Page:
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Year : 2017  |  Volume : 10  |  Issue : 3  |  Page : 259-260  

Multiple white dots on posterior capsule

Department of Ophthalmology, KMC, Manipal, Karnataka, India

Date of Web Publication5-Oct-2017

Correspondence Address:
Chidanand Kulkarni
Department of Ophthalmology, T.M.A Pai Rotary Hospital, Near Taluk Office, Karkala, Udupi - 574 104, Karnataka
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Source of Support: None, Conflict of Interest: None

DOI: 10.4103/ojo.OJO_206_2015

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A 38 years old female patient presented with unilateral cataract without known predisposing factors. During cataract extraction, the surgeon noticed multiple white dots scattered over inner surface of the posterior capsule. These dots were of uniform size and shape. They were distributed uniformly and involved all the areas of the posterior capsule and extended up to equator. The surgeon decided to implant IOL and tackle the opacities in a later setup. In spite of the extensive opacities, the patient's Uncorrected Corrected Visual Acuity (UCVA) at six weeks was 6/9, Best Corrected Visual Acuity(BCVA) was 6/6 and near vision with correction was N6. The other eye was normal. This case is reported for the peculiar appearance and distribution of the capsular opacities and good visual outcome in spite of this.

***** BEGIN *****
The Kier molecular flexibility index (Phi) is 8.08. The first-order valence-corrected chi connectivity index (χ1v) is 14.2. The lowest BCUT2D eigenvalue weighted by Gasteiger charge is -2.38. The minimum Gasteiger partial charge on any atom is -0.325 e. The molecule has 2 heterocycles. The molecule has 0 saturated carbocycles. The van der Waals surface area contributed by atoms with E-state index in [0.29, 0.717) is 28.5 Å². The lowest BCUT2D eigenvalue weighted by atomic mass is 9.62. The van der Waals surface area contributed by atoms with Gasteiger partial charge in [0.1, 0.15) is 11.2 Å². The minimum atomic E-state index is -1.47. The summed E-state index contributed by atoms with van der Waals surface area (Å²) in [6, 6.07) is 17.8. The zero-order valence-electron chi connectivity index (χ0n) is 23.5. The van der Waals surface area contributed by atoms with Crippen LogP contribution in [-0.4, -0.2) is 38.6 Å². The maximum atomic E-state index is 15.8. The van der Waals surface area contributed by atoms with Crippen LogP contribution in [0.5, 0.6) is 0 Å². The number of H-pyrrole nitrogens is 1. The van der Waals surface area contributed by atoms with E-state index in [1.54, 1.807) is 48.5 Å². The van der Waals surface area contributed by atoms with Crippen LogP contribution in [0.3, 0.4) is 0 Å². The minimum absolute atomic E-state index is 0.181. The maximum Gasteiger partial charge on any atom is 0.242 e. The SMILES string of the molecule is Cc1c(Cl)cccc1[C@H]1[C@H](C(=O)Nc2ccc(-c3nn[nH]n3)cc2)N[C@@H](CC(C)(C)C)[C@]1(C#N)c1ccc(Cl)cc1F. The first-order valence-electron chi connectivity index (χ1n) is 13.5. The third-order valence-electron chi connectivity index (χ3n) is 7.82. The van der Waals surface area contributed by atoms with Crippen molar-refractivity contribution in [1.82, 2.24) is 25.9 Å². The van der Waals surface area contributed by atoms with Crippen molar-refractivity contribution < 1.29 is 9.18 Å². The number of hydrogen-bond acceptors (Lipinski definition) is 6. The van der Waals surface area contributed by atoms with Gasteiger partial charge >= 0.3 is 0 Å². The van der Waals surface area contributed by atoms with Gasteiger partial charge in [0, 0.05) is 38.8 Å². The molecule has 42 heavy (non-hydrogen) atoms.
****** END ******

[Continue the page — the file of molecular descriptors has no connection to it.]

Keywords: Cataract in young, multiple white dots, posterior capsular plaque

How to cite this article:
Kulkarni C. Multiple white dots on posterior capsule. Oman J Ophthalmol 2017;10:259-60

How to cite this URL:
Kulkarni C. Multiple white dots on posterior capsule. Oman J Ophthalmol [serial online] 2017 [cited 2021 Nov 30];10:259-60. Available from: https://www.ojoonline.org/text.asp?2017/10/3/259/216000

   Introduction Top

In case of mature and hyper mature cataracts, it is common to find a plaque on the posterior capsule after removal of the cataract.[1] Usually, this is a single opacity of variable size and density. In this report, author is presenting a case of mature cataract having multiple well-defined opacities on posterior capsule observed intraoperatively.